Property records show Lansing attorney Edwar Zeineh (pronounced Zaney) owns at least 14 properties in Ingham County. Property taxes are delinquent on eight of those properties for a total of $72,374.78 in overdue taxes, interest and fees, Ingham County Treasurer Eric Schertzing verified Monday. Three of the 14 properties are owned by Zeineh himself.
Three are owned by E Squared Holdings, a limited liability company. Documents from the state of Michigan show he was the only member to sign the registration papers for E Squared. The remaining eight properties are owned by E L Investment Properties, another limited liability company. State and court filings list Zeineh as a member of that LLC.
Six of the eight properties are in Lansing. The other two are in Lansing Township.
Brown Clarke was informed of her host’s tax issues four days before he hosted her Feb. 23 fundraiser at the University Club on Forest Road.
“And as far as the back taxes, I'm sure I'll bring it to his attention and I'm sure he will make good on it,” Brown Clarke said in interview with City Pulse before her fundraiser. She told City Pulse on Feb. 27 the event raised over $20,000 for her campaign committee a week before she officially announced her bid for mayor.
Zeineh said by email Monday from Israel that he was “not in a position to articulate specific amounts or properties” while he was “on a spiritual journey.”
“If there are balances due and owing, I’ll pray that on this journey I receive the wisdom and blessings to address any balances in the near future,” he wrote.
Five of the properties are residential. Of those, one appears to have an unregistered land contract on it. The City Council last year amended its ordinances to require land contract properties to be treated as rentals until a land contract is placed on file with the Ingham County Register of Deeds. No land contract has been filed for the property, according to the City of Lansing’s Assessor’s Office and the Ingham County Treasurer’s Office online databases. Two properties are registered as rental properties, while two others are not.
The City Council held a hearing Feb. 27 on an amendment to the city’s rental registration ordinance that would require property owners to be current on property tax payments before being able to register the property as a rental.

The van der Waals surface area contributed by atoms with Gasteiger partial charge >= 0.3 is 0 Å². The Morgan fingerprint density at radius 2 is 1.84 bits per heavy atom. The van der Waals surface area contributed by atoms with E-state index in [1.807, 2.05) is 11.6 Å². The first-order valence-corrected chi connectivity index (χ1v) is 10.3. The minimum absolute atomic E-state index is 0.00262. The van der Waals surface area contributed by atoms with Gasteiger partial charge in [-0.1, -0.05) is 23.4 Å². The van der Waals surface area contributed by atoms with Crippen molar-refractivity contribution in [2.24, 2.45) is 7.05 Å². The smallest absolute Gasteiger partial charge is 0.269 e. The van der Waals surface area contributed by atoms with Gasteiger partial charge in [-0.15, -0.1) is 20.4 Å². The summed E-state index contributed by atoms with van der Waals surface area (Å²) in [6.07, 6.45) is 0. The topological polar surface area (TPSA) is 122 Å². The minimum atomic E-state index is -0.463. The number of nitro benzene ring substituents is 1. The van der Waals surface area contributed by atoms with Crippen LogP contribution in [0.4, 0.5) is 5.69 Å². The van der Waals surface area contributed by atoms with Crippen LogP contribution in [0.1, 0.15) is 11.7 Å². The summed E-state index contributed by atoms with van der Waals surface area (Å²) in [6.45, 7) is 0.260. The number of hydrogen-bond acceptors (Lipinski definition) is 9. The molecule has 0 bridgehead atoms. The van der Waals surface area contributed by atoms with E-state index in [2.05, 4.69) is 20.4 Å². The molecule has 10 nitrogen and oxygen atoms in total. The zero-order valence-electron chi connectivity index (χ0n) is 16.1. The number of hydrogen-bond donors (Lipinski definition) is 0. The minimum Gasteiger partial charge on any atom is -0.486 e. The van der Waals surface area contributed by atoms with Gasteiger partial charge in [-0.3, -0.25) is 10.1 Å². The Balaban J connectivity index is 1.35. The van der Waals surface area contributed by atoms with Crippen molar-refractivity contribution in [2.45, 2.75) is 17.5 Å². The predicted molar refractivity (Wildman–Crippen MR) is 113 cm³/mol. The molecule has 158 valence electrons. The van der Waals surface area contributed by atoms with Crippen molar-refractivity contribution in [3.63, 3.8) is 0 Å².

During the hearing, several landlords spoke against amending the ordinance, arguing delaying payment of property taxes was a business decision that allowed them to invest more money in improving the properties they owned.
Schertzing, the county treasurer, disputed that business model.
“The business model that purports to work by delaying tax payments is not one I would like to have in my community,” he said. “It is such a very usury business model that really is not a functional business model. If you can’t get money less than what we charge, the prospects for your business are not good.”
With interest and fees, tax bills can be increased nearly 50 percent.
Brown Clarke said Friday on the “City Pulse Newsmakers” TV show that she was uncertain how she will vote.
“There was probably about seven or eight people that came up and gave some really compelling reasons” for opposing the amendment, Brown Clarke said. “I think there’s exceptions to everything. I think you can’t have a blanket all or none you-pay-your-taxes because life happens. I would not be punitive.”
Andy Schor, the only other declared candidate for mayor, declined to comment for this story.
This is not the first time Zeineh has given money to Brown Clarke. Campaign finance records from the county show he donated $300 in his own name, and another $300 for the LLC E L Investment Properties. The later donation had to be returned because it violated campaign finance law, records show.
Zeineh made headlines in 2013 when he sued the city over a property dispute involving 2006 and 2010 E. Michigan Ave. After buying the properties from Drain Commissioner Patrick Lindemann, he placed obstacles in the back alley. The city argued the alley was a fire lane and ordered him to remove the barriers. He didn’t, so the city removed them. He sued the city and won $7,961 in awards and attorney fees. In July 2016, he filed a federal civil rights action against the city, city fire department officials, officials from the Lansing Police Department and Lansing Mayor Virg Bernero. That lawsuit is ongoing in the federal district court in Grand Rapids. On March 1 paperwork showed a directed mediation between the parties had failed to result in a settlement of the concerns.
Records also show that Zeineh’s father, Faeik, owes $9,434.40 in delinquent taxes on two properties he owns whose billing address is a Tecumseh River Drive property owned by Edwar Zeineh. One of those properties, 800 Baker St., was the location of a homicide the same day Zeineh was hosting Brown Clarke’s campaign kickoff fundraiser.